Monday, December 23, 2013

The High Cost Of Privatizing Governmental Functions

Before I retired, or rather, was retired by the Great Recession, I spent approximately half my career as an employee and half my career as an independent contractor. In both roles, I spent, again, about half my time working for government entities and half my time working for private corporations. This not only gives me more perspective than usual on both sides of the great government/private enterprise divide, but also leads me to an observation:
I was the same worker, whether employee or contractor, whether working for government or working for private enterprise. In the four possible categories, there was effectively no difference in the quality of my work or the diligence of my approach. And the same is true of the workers I saw around me. There is no basis in typical employee quality to prefer a private enterprise over a public effort.
So it was with considerable interest that I read an opinion piece by Truthout's Ellen Dannin, "Who're You Rootin' for - Team Public or Team Private?" The piece is long enough and well-documented enough throughout that it is almost an insult to call it an opinion piece. Among other things, Ms. Dannin explores OMB's Circular A‑76, the root document addressing government's official position on privatization:
At the federal level, privatization takes a number of forms that are regulated by the Office of Management and Budget's Circular A‑76. Its basic principle is:
In the process of governing, the Government should not compete with its citizens. The competitive enterprise system, characterized by individual freedom and initiative, is the primary source of national economic strength. In recognition of this principle, it has been and continues to be the general policy of the Government to rely on commercial sources to supply the products and services the Government needs.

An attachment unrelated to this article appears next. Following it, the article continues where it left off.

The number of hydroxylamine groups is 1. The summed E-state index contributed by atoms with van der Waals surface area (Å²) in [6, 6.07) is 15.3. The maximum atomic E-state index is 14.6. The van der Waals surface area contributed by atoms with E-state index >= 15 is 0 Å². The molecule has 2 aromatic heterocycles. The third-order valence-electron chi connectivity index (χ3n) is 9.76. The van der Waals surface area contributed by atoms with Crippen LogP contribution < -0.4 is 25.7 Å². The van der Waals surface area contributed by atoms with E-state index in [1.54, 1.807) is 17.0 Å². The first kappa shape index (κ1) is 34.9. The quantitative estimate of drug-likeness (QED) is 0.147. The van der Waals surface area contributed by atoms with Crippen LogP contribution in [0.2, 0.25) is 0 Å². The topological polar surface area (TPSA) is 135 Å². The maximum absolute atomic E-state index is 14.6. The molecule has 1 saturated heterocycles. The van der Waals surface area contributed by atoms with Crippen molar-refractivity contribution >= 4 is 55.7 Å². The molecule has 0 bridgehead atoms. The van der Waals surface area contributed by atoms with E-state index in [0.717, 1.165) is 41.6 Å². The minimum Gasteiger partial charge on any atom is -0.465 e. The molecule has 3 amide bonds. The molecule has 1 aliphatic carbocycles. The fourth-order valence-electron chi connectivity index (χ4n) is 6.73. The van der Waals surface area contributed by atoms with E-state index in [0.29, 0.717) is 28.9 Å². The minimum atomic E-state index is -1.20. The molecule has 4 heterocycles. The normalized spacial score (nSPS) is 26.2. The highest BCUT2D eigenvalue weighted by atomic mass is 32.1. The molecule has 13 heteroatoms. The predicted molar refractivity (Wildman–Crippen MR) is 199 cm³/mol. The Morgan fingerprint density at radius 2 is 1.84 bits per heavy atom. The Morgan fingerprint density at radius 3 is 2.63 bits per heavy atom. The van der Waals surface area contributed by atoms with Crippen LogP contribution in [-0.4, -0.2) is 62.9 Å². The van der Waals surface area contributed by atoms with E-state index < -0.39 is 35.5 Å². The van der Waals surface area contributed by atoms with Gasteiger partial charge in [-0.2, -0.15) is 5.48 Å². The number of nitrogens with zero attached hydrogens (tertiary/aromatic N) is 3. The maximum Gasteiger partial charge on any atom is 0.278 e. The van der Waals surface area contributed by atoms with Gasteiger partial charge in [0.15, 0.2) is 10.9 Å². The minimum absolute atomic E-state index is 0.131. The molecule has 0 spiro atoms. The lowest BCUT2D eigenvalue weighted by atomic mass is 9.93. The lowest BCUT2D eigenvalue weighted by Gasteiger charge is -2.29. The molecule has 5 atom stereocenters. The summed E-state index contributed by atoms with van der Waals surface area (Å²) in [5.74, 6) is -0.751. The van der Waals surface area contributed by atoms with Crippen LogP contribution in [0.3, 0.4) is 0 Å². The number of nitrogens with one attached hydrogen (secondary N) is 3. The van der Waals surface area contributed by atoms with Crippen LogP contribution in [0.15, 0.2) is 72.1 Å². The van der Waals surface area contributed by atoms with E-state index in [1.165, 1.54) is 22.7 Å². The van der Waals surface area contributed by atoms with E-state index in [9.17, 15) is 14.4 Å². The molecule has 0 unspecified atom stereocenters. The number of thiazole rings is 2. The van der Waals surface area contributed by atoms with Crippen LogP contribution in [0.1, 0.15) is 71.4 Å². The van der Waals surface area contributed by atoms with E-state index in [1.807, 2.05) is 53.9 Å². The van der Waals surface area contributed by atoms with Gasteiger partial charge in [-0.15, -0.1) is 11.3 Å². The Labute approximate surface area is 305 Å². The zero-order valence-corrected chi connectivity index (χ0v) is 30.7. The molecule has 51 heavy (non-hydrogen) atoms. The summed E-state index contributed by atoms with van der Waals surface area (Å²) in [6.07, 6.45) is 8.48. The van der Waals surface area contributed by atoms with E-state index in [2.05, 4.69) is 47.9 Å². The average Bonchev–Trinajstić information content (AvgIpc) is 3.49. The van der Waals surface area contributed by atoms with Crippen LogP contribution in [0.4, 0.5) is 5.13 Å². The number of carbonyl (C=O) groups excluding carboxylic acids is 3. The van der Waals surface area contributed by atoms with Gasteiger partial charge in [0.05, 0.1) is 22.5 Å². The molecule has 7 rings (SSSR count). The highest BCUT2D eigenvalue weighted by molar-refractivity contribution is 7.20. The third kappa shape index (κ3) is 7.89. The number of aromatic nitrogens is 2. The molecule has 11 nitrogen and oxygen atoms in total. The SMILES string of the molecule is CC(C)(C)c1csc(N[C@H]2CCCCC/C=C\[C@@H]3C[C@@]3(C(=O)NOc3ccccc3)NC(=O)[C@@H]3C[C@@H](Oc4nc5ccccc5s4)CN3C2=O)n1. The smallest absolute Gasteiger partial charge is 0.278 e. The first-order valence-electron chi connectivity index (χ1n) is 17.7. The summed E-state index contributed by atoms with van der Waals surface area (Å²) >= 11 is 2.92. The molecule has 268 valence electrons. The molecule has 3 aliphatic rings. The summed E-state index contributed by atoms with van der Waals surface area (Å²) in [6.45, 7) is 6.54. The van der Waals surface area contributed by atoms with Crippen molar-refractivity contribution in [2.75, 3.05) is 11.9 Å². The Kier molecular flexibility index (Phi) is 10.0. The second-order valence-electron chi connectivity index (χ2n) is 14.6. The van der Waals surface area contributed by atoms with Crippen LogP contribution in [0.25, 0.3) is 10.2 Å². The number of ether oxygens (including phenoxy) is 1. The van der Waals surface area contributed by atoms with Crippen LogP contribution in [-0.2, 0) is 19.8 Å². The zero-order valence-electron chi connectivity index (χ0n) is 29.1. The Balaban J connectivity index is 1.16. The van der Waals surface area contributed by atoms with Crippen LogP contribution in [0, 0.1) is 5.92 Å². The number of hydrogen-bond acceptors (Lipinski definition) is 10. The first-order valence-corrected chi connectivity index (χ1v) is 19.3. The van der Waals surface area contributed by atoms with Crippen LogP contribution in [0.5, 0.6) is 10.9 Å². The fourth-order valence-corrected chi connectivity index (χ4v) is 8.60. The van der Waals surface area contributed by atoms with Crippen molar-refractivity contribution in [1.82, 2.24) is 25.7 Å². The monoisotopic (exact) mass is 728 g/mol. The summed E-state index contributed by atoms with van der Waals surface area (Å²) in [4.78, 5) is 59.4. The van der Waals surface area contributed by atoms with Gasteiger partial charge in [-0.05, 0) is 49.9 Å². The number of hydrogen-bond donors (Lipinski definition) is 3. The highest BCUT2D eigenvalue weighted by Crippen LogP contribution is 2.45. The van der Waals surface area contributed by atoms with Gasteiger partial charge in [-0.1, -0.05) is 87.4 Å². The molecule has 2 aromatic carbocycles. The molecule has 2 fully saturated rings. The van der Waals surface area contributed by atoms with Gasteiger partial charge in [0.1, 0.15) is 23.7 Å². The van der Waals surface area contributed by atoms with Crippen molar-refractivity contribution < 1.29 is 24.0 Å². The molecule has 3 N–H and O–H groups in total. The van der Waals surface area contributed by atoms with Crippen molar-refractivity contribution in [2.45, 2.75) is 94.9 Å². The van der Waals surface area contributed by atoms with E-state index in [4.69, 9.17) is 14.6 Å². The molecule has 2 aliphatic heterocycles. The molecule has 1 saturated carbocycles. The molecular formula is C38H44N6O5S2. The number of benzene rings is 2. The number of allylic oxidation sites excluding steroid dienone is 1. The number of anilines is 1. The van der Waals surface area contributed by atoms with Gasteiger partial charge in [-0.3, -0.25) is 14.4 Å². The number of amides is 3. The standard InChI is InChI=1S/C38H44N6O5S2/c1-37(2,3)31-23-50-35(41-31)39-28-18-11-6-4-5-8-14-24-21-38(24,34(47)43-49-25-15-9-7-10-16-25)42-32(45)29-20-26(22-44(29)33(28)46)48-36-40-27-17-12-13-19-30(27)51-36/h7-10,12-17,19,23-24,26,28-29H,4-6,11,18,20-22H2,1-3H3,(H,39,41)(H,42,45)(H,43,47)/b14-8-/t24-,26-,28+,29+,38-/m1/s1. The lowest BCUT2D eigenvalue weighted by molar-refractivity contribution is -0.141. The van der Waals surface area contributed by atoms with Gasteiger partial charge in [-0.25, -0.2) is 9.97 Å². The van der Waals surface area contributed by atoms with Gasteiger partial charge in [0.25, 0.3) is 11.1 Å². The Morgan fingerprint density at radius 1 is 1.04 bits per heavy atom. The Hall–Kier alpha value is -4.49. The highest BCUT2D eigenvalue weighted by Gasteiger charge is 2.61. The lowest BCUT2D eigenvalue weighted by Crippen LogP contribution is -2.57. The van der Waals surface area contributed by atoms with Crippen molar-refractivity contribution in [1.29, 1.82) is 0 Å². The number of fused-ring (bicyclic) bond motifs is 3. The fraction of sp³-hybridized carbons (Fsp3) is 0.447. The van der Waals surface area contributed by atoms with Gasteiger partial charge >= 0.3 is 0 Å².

What this means is that each federal agency or department must devote time and money to A‑76 competitions, the process that determines whether work will stay in-house or be privatized. The U.S. Department of Agriculture's process, which is typical, is used here to illustrate the process and philosophy of federal privatization.
The key concept of A‑76 is that competition enhances quality, economy and productivity. OMB Circular A‑76 provides procedures to conduct managed competitions between public and private sectors. Such competitions will determine whether it's more efficient for a function to be performed by the private sector, by an in-house government workforce, or through an inter-service support agreement with another government activity. In A‑76 competitions, agencies and contractors are equal and viable competitors.
There is of course an obsession voiced constantly by conservatives that even the most intrinsically public functions of government should be privatized, both for their efficiency of performance and the resultant cost saving to the taxpayer. The implicit assumption... I've seldom seen it explicitly expressed in anything but the broadest handwaving arguments; more typically, it is simply assumed a priori by conservatives... is that privatization intrinsically always results in those efficiencies and cost savings. Ms. Dannin undertakes to examine that typically unstated assumption... and finds it wanting.

Ms. Dannin's conclusion puts paid to the whole conservative position on privatization:

At What Cost?

The goals of increased efficiency and cost savings are not unreasonable. But if the OMB were to identify and consider all costs relevant to deciding who will perform the work, the price of the analysis regularly would exceed any costs saved through privatization.

The Circular A‑76 process does a disservice to the nation by taking such a narrow, adversarial view of the relationships among government, the private sector, public servants and the public itself. By promoting the liberty concept of freedom from government only, Circular A‑76 ignores the government's many roles in promoting unity, justice, domestic peace and the public's welfare, not just for ourselves but also for those who come after us.
In other words, the whole conservative position on privatization is a consequence of pure ideology, having little if any basis in the reality of how work is done and how business is transacted. Even apart from the human costs, and those are not inconsiderable, privatization is an exceptionally expensive approach to those functions that are intrinsically governmental.

Conservatives should just get off their high horse about privatization. Not that I'm holding my breath awaiting their dismount...

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